The Wollaton Trail - Part 02
w/e 28 January 2024
All of this week's pictures were taken with a Nikon D3300

Continuing our exploration of the old village based of the "Trail" as detailed on these sites:

In the following descriptions if I refer to the "Trail" it is information gleaned from these sites.


We left Wollaton Road in the middle of the village turning right into Bramcote Lane and then turning right again almost immediately into the L-shaped cul-de-sac of Dovecote Drive. Three parts of the way round the cul-de-sac is the access to the village dovecote which we learned from the Trail, was built about 1565 by Sir Francis Willoughby. This is now home to the Wollaton Historical & Conservation Society's Local History Museum which is open to the public during the summer from May to September on the second Sunday of each month.
Russell School

Returning to Bramcote Lane, the next building of interest is the Russell School (1885) which now operates as a nursery. The Trail also mentions an old school house for the headmaster but as the area has now been developed since the building of the school, I could only hazard a guess as to which house that was.
White House

Also mentioned in the Trail is a cottage originally part of Nook Farm - again difficult to determine unless you know the history of the village - plus the much more obvious White House which dates from the 1850s. (A return to Wollaton in the summer to visit the museum and learn more about about the old geography of the village is looking more and more likely! Perusal of old maps has so far not proved fruitful.)
Bramcote Lodge

After the White House we crossed Bramcote Lane and returned along the other side back towards Wollaton Road. We paused at Smythson Drive (NB incorrectly spelt Smithson on Google maps) to view what the Trail describes as a former farm building built in the 1870s but which is now known as Bramcote Lodge. The road is named after the architect of Wollaton Hall, Robert Smythson.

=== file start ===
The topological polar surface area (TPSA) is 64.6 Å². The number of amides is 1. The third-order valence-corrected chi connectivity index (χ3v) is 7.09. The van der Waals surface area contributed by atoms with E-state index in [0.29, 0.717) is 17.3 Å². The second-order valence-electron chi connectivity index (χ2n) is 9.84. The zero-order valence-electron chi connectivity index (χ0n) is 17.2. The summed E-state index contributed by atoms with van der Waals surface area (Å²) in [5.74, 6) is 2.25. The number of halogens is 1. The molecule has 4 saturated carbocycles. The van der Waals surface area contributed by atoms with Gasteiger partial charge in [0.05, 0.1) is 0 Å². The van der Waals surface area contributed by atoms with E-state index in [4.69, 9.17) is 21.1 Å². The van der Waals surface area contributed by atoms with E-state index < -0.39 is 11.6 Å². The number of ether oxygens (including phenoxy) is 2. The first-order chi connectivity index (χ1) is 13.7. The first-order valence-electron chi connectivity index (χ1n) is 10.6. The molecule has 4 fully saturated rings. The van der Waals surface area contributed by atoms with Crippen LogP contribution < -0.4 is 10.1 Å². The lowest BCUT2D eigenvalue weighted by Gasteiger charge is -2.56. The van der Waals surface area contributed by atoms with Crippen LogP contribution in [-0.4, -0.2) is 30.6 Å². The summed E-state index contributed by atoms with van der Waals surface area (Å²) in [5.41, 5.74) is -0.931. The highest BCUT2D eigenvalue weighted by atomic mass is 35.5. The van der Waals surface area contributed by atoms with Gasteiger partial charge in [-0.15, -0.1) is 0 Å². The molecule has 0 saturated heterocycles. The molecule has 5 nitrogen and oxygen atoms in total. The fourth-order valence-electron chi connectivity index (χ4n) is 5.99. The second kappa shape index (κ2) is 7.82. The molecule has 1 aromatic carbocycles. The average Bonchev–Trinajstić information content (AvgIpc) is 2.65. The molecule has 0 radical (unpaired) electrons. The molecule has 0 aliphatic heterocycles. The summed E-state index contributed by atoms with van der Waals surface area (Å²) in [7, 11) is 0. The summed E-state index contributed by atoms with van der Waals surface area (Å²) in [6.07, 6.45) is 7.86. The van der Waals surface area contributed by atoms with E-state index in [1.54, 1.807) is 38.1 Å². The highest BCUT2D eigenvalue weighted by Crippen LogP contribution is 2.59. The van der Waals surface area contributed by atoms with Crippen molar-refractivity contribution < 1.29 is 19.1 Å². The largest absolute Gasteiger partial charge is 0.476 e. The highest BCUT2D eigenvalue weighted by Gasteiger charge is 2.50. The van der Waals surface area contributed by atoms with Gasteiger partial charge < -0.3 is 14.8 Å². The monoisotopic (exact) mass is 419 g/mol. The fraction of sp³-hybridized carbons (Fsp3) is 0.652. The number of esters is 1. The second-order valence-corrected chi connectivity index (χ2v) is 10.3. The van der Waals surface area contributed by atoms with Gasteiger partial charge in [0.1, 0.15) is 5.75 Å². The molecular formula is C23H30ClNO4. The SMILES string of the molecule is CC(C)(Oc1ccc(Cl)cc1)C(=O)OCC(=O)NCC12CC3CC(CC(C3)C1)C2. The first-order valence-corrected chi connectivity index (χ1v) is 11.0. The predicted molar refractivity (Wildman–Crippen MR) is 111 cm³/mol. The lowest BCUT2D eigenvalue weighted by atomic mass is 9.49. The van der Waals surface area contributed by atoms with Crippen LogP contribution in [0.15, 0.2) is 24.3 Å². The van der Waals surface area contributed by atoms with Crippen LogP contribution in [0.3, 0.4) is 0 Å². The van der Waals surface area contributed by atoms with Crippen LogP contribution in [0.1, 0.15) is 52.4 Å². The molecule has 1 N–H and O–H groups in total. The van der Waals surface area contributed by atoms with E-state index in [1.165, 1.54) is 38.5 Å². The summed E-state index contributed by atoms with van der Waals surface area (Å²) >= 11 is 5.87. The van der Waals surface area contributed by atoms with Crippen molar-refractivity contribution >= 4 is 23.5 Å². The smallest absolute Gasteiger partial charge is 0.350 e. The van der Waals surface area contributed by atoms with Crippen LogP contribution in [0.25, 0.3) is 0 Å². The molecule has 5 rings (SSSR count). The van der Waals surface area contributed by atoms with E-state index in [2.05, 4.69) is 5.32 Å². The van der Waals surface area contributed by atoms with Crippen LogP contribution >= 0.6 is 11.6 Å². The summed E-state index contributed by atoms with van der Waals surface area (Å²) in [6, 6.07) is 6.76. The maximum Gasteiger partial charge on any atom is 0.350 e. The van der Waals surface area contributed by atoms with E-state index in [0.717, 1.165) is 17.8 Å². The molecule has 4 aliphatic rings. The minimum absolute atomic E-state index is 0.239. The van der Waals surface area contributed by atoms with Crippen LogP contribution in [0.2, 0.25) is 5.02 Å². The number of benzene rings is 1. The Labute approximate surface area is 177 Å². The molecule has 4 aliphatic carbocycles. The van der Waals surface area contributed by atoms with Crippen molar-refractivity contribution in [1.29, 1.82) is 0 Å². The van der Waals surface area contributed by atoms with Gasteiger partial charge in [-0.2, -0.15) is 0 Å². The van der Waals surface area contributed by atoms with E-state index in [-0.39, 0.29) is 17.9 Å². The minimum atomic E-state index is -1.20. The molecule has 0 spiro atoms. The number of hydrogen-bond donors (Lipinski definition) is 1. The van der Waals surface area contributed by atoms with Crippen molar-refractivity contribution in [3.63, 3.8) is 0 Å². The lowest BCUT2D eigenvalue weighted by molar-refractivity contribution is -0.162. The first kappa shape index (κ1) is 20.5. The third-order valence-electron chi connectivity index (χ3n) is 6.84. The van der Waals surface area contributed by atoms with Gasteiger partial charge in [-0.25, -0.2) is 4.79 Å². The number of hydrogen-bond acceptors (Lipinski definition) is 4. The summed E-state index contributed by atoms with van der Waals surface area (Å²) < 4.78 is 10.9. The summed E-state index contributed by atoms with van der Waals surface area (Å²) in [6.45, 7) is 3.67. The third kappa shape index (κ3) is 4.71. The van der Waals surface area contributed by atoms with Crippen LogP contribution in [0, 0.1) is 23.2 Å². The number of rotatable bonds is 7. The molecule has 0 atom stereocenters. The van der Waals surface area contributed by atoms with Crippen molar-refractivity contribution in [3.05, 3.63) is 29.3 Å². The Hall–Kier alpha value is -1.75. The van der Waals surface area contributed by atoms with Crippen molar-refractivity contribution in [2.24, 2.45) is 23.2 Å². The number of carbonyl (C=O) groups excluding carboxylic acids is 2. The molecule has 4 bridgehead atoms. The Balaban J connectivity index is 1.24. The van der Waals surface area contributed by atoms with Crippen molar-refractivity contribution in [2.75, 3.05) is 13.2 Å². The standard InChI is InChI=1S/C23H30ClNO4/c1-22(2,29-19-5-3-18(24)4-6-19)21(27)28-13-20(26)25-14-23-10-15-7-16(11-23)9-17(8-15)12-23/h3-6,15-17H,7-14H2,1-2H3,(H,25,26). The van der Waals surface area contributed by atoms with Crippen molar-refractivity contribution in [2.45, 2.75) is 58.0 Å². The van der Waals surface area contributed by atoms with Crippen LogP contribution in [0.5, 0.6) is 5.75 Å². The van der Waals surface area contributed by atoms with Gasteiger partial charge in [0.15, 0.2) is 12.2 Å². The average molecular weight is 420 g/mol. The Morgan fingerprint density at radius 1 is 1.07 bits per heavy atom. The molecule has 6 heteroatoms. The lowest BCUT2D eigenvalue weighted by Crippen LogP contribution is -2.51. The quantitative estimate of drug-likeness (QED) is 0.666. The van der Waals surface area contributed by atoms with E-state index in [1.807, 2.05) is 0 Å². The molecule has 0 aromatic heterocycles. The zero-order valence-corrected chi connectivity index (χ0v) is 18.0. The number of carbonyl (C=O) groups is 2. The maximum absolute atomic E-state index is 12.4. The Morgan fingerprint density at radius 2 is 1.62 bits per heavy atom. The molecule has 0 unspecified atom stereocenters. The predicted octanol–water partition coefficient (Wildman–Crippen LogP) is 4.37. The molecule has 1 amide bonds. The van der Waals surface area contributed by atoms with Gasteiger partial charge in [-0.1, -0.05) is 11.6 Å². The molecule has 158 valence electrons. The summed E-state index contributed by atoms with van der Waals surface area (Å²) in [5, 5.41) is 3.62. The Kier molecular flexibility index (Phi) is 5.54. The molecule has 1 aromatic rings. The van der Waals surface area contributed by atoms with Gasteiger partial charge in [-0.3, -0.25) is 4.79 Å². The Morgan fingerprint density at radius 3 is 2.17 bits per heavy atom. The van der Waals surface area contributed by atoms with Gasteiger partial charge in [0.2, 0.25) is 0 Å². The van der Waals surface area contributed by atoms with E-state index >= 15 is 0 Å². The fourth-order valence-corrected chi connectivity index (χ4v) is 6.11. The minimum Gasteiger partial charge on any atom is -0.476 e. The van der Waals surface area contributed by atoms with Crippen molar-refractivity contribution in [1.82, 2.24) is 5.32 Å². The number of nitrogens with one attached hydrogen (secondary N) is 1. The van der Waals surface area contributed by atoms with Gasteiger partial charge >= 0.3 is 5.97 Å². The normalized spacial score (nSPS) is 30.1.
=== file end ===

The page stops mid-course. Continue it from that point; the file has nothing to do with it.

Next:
Admiral Rodney

Back in the village centre and facing down Bramcote Lane from Wollaton Road is the Admiral Rodney pub. Bramcote Lane according to the Trail was originally known as Noggy Lane and led to coal mines and a brickyard which have now been lost under the urban expansion. The Rodney is named after the Admiral who was related to the Middleton family by marriage. The Middleton family of course are more commonly associated with Wollaton Hall together with the Willoughbys and their history is worth following from the websites linked above. To the right of the pub in this view is a private drive which is thought to have led to the original Manor House.
Three Cottages

To the right of the drive is a row of three old cottages which, the Trail informs, have small attic windows on the third floor. It also says that the first cottage in the 1800s was a shop that was large enough to accommodate only three people at a time and that the third cottage was the Police Station.
St Leonard's Church

Next comes the fourteenth century St Leonard's Church, resting place of one of the richest men in England, Sir Henry Willoughby (1528) and the aforementioned Architect of Wollaton Hall, Robert Smythson. Inside the church are memorials to Sir Richard Willoughby (1491) and also to the Middletons.
Stone Cottage

Opposite the church is the oldest house in the village, the Stone Cottage, which dates from the 1400s. The Trail details its former uses saying it may have been a Chantry or residence of the Priest, or it may also have been, as referred to elsewhere, a school in 1472. With more certainty, it is known to have been the village Post Office in the 1850s.

Ivy Cottage

The Trail also mentions Ivy Cottage with its pointed gothic windows next to the Stone Cottage, and then Wollaton House next door. Wollaton House however is obscured from the road by a high wall and trees.
Wollaton Road

It is behind this wall on the right that Wollaton House stands as Wollaton Road (formerly called Church Hill at this point) continues towards the corner where it is joined by Hirst Crescent on the right. Hirst Crescent is now a small housing cul-de-sac but was previously the site of kennels. Beyond that Wollaton Road continues along the boundary wall of Wollaton Deer Park and Hall but it is here that we ended our exploration of the old village.

Back to Part 01

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